30 May Half of H.I.V. patients are women. Most research subjects are men.
Trials of vaccines and treatments have not included enough female participants. Now that scientists are exploring possible cures, the need to enroll women is greater than ever.
By Apoorva Madivilli, New York Times
Inspired by reports of a second patient apparently freed of infection with H.I.V., the virus that causes AIDS, scientists are pursuing dozens of ways to cure the disease.
But now, researchers must reckon with a longstanding obstacle: the lack of women in clinical trials of potential H.I.V. treatments, cures and vaccines.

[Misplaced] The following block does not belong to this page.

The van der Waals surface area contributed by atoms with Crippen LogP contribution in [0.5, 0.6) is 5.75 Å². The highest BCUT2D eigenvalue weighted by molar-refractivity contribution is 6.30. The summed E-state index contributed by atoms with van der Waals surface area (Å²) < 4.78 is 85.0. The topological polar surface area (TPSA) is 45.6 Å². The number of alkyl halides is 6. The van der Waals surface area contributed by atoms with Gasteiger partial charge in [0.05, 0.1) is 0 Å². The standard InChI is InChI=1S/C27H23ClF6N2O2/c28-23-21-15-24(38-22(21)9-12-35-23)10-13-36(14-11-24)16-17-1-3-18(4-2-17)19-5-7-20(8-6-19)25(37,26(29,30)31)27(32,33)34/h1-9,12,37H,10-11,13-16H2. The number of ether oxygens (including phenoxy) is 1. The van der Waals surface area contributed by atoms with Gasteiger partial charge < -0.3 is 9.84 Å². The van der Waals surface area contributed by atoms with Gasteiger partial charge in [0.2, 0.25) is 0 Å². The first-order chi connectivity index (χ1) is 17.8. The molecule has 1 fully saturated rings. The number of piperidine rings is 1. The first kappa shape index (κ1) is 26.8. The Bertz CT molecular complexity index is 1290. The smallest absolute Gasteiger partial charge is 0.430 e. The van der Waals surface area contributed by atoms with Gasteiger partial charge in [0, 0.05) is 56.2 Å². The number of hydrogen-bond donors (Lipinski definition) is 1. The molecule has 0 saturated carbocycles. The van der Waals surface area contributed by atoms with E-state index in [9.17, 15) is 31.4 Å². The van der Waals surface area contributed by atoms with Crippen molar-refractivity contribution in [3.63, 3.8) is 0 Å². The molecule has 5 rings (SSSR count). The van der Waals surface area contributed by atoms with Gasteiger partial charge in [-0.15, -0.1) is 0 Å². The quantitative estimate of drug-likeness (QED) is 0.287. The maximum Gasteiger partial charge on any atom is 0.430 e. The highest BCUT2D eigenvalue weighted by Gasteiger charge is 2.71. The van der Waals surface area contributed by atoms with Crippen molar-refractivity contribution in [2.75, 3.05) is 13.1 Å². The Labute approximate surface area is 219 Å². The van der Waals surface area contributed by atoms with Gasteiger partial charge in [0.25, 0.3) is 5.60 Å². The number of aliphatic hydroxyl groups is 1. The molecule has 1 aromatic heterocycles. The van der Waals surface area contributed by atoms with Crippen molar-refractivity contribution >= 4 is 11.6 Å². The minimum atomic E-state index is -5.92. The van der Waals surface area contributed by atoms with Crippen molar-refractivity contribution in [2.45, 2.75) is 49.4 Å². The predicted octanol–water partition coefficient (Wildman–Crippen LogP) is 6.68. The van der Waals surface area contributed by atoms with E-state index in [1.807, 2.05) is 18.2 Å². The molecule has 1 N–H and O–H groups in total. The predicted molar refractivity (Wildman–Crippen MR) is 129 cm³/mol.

Women make up just over half of the 35 million people living with H.I.V. worldwide, and the virus is the leading cause of death among women of reproductive age. In Africa, parts of South America and even in the southern United States, new infections in young women are helping to sustain the epidemic.
Women and men respond differently to H.I.V. infection, but clinical trials continue to rely heavily on the participation of gay men. Trials of potential cures fare particularly poorly in this regard. Read more …